A top politician in Russia’s State Duma has indicated an interest in selling the country’s energy in Bitcoin (BTC), following big swings away from the dollar and euro.
On 24 March 2022, Pavel Zavalny, the chairman of the State Duma’s Committee on Energy, held a press conference with Russia Today, the Russian government’s news channel. He attempted to explain how Russia will transition away from selling natural gas in dollars and euros, despite the fact that global energy markets are predominantly denominated in those currencies.
Upon the naming of “Friendly” states like China, Turkey, and Serbia, and Russia’s willingness to trade with them in exchange for their own currencies, Zavalny added that it was a common practice.
Zavalny went on to say that if the trade is going to be in Bitcoin then they’re willing to trade with the same cryptocurrency, which sounded more like an afterthought than a policy statement.
Furthermore, Zavalny’s speech follows Putin’s statement yesterday that “unfriendly countries” — meaning, the United States and the European Union — will have to pay for natural gas in rubles rather than dollars or euros. The move is in response to the strengthening sanctions on Russia and its financial system, which have effectively separated the country’s banks and wealthiest residents from the rest of the world. The US Treasury, by contrast, sanctioned 328 of Zavalny’s State Duma colleagues by name today, though Zavalny has yet to appear on the specifically designated national list.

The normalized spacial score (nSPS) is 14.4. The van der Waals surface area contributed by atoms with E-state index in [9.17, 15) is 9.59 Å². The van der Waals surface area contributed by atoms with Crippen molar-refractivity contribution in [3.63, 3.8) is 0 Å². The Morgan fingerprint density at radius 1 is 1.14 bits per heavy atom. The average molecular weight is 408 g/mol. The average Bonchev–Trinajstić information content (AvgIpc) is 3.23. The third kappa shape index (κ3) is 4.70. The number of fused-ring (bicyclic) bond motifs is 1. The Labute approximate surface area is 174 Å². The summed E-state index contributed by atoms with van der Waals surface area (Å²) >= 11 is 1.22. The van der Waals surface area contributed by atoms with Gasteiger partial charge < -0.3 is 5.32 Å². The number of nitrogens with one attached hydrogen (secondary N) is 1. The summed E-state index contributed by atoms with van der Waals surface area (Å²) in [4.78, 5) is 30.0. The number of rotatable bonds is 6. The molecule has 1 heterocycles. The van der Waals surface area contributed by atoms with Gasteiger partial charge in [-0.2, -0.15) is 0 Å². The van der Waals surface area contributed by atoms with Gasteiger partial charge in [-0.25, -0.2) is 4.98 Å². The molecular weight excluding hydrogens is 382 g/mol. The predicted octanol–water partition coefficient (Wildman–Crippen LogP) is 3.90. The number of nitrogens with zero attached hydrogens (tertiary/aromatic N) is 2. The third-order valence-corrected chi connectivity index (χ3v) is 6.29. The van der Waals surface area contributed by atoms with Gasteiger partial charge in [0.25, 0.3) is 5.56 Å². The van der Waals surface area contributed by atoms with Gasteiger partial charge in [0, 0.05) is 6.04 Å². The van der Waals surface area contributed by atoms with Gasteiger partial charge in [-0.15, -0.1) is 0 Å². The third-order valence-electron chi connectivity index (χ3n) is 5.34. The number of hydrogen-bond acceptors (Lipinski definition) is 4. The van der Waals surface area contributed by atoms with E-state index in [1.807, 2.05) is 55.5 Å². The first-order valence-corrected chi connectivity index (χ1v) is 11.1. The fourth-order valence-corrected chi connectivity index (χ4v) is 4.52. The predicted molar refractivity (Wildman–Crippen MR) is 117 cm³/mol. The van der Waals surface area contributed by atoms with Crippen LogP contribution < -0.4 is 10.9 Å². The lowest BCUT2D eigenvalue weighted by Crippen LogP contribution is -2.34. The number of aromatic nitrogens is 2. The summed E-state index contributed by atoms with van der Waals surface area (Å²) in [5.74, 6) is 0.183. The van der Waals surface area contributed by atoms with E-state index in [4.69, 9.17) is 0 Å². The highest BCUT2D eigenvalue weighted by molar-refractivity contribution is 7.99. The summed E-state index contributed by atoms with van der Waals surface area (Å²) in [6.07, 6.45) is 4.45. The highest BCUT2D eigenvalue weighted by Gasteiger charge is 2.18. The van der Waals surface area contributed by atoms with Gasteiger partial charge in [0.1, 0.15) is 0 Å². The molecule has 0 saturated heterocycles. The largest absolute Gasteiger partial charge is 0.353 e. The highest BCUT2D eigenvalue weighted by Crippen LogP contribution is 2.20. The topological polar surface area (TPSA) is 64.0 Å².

Settlements in Bitcoin will no longer be sanctions violation
Despite US pressure to move away from Russian natural gas, Europe remains largely reliant on it for energy, leaving those markets open to trade. While requiring Europe to find rubles to pay for Russian gas is likely to hinder imports, it is part of Russia’s shrinking arsenal of countermeasures.
While the United States has blocked Russian oil, gas, and coal imports, it has not imposed secondary penalties on non-US buyers of those commodities. Settlement in Bitcoin would not be a sanction breach any more than settlement in any other currency, depending solely on who was on the opposite end of the exchange.
Nonetheless, the US government has expressed concern that crypto could be utilised in future sanctions evasion. However, Bitcoin, which has a market capitalization of just over $800 billion, would face substantial liquidity concerns if it were to accept even a small portion of Russia’s energy exports.